DASH to Na Moderation


By: Nikki Nies

When reading nutrition fact labels, everyone knows to check calories, more recently people have become more aware of the fat content, but another aspect of the nutrition fact label that has not received as much exposure, but everyone should be more aware of the salt content.  A lot of times salt and sodium are synonymous.  I’m guilty of mixing the two up as well.  However, to clarify NaCl is composed of 40% sodium and 60% chloride.  So when one is talking about the salt content, one referring to NaCl, which one can consume 5000 mg of NaCl since sodium is only 40% of NaCl. Make sense?

A lot of foods may be ideal meal options for many, if looking at the calories and fat, however there may be a hidden source of weight gain, high blood pressure and heart disease.    What’s the recommended sodium content?  Healthy adults should aim for no more than 1500 mg of sodium daily.  With some many desired foods containing sodium, many Americans have acquired a taste for sodium.

So what is sodium exactly? Why do you need watch your intake? Image

Sodium is a trace mineral, made of sodium and chloride.  When sodium content is naturally provided in foods that is an easy way to consume one’s recommended trace needs of this mineral.  Salt is needed to hold water in the blood vessels, muscle contraction, nerve transmission, maintain pH and hydration and regulates water balance.  If too much water’s in the body, the amount of blood’s increased., which makes the heart work harder.   However, many Americans consume more than 75% of their sodium in the added form.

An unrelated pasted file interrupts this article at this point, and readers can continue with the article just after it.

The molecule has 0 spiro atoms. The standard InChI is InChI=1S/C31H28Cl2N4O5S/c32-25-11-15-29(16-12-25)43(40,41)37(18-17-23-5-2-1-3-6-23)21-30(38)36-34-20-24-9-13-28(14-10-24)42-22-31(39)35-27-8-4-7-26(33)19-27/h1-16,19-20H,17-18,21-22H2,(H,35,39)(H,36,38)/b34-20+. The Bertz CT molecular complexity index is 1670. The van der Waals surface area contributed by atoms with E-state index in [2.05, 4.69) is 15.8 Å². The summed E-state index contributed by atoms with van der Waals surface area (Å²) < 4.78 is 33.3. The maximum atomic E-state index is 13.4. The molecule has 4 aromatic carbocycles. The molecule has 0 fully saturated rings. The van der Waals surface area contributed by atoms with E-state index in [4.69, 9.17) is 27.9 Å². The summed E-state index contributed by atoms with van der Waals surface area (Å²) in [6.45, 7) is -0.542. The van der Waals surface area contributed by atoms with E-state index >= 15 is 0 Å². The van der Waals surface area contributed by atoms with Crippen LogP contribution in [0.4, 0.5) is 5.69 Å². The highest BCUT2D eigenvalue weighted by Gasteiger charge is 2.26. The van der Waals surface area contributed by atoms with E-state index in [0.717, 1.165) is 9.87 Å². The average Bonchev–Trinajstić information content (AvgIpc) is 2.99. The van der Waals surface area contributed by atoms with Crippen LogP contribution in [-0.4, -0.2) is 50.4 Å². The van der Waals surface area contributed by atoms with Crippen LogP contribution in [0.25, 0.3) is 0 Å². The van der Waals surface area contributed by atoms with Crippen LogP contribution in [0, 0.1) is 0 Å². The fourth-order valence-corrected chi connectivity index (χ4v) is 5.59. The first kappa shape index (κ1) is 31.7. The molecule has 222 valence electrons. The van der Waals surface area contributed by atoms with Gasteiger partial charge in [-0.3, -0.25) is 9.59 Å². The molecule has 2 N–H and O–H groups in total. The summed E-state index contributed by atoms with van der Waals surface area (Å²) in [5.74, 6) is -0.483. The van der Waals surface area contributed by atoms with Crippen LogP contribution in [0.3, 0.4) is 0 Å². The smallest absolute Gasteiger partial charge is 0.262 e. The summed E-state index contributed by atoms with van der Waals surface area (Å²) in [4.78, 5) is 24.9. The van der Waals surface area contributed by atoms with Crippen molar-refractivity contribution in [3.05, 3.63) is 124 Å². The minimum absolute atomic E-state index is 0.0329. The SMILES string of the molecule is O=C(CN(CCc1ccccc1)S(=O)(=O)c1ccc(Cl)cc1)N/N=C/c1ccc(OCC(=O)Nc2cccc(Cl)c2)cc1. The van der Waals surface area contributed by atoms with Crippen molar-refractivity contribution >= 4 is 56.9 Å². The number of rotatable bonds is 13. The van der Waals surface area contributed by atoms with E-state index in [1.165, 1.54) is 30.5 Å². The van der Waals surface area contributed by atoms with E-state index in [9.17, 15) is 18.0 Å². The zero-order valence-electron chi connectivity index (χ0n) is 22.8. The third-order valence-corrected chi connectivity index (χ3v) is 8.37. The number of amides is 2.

In cooking, sodium has a lot of functions—from giving flavor, used as a preservative to prevent food borne pathogens, bind ingredients, enhance color and is used as a stabilizer.

The American Heart Association has stated if Americans reduced their sodium content by1500 mg of sodium, the numberImage of high blood pressure cases would decrease by 26% and save  more than $26 billion in healthcare costs over just a year..

With some many desired foods containing sodium, many Americans have acquired a taste for sodium.  When grocery shopping or eating out, be conscious of these commonly used terms associated with sodium—they don’t mean the same thing.

Interpreting Sodium Terms:

Sodium-free Less than 5 mg of sodium per serving
Very low sodium 35 mg or less per serving
Low sodium 140 mg or less of sodium
Reduced (or less) sodium Usual sodium level reduced by 25% per serving
Light (for sodium reduced products) If food’s “low calorie”, “low calorie” and sodium’s reduced by at least 50% per serving
Light sodium If sodium’s reduced by at least 50% per serving

How can you reduce your sodium intake?

  • Use low sodium or no salt added vegetables—such as Rienzi products
  • Be aware of deli meats high sodium content—limit consumption to 2-3 times a week
  • Choose fresh fruits and vegetables over canned when possible
  • Avoid adding salt when eating
  • Choose foods high in potassium, which counteract the “feeling” of needs salt
    • Such as white beans, green leafy greens, baked potatoes
    • Add lemon juice to fresh fish and vegetables

The Dietary Approach to Stop Hypertension (DASH) diet is a great meal concept caters to multiple caloric needs, such as one who wants to eat a 1600 calorie daily, but also provides servings for someone who wants to eat 2000 kcal daily.  Thankfully, the DASH diet provides the same goal: to lower blood pressure.  Even if one does not have hypertension yet, the DASH diet has a lot of great food suggestions for those with pre-hypertension and/or wanting to eat healthy.

Using these tips, one can be preventive, proactive as well as keep their high blood pressure under control.  Check out the DASH diet’s website, it contains everything from recommended sodium intake, DASH diet ebooks, great, easy recipes and media.

Photo Credit: Renal Fellow and Cooking Light 

Sources: http://www.heart.org/HEARTORG/GettingHealthy/NutritionCenter/HealthyDietGoals/Sodium-Salt-or-Sodium-Chloride_UCM_303290_Article.js




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